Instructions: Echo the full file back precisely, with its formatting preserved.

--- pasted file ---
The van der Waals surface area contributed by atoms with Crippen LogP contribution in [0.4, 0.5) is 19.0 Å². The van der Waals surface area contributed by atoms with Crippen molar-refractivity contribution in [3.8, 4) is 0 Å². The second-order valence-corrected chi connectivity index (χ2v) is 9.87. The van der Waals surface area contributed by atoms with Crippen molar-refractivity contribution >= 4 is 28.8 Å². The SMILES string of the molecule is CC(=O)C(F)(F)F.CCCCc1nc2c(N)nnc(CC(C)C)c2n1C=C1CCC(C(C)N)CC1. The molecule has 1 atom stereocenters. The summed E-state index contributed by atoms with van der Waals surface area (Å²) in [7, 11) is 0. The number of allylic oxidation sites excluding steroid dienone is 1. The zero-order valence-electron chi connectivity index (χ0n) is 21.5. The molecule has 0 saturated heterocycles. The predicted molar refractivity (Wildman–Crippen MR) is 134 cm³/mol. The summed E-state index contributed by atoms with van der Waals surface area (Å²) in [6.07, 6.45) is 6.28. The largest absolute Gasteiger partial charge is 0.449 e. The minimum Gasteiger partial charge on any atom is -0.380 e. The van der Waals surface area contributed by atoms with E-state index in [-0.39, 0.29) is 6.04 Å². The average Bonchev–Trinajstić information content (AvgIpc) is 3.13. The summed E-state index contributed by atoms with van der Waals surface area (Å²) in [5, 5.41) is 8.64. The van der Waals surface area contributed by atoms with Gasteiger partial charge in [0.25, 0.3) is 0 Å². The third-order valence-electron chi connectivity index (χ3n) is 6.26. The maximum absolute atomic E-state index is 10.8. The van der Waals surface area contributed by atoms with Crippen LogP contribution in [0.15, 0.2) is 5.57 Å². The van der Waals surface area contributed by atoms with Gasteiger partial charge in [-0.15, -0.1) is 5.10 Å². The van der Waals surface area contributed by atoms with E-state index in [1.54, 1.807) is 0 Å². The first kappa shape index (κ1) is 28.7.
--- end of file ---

The van der Waals surface area contributed by atoms with Crippen LogP contribution in [0.4, 0.5) is 19.0 Å². The van der Waals surface area contributed by atoms with Crippen molar-refractivity contribution in [3.8, 4) is 0 Å². The second-order valence-corrected chi connectivity index (χ2v) is 9.87. The van der Waals surface area contributed by atoms with Crippen molar-refractivity contribution >= 4 is 28.8 Å². The SMILES string of the molecule is CC(=O)C(F)(F)F.CCCCc1nc2c(N)nnc(CC(C)C)c2n1C=C1CCC(C(C)N)CC1. The molecule has 1 atom stereocenters. The summed E-state index contributed by atoms with van der Waals surface area (Å²) in [7, 11) is 0. The number of allylic oxidation sites excluding steroid dienone is 1. The zero-order valence-electron chi connectivity index (χ0n) is 21.5. The molecule has 0 saturated heterocycles. The predicted molar refractivity (Wildman–Crippen MR) is 134 cm³/mol. The summed E-state index contributed by atoms with van der Waals surface area (Å²) in [6.07, 6.45) is 6.28. The largest absolute Gasteiger partial charge is 0.449 e. The minimum Gasteiger partial charge on any atom is -0.380 e. The van der Waals surface area contributed by atoms with E-state index in [-0.39, 0.29) is 6.04 Å². The average Bonchev–Trinajstić information content (AvgIpc) is 3.13. The summed E-state index contributed by atoms with van der Waals surface area (Å²) in [5, 5.41) is 8.64. The van der Waals surface area contributed by atoms with Gasteiger partial charge in [0.25, 0.3) is 0 Å². The third-order valence-electron chi connectivity index (χ3n) is 6.26. The maximum absolute atomic E-state index is 10.8. The van der Waals surface area contributed by atoms with Crippen LogP contribution in [0.15, 0.2) is 5.57 Å². The van der Waals surface area contributed by atoms with Gasteiger partial charge in [-0.15, -0.1) is 5.10 Å². The van der Waals surface area contributed by atoms with E-state index in [1.54, 1.807) is 0 Å². The first kappa shape index (κ1) is 28.7.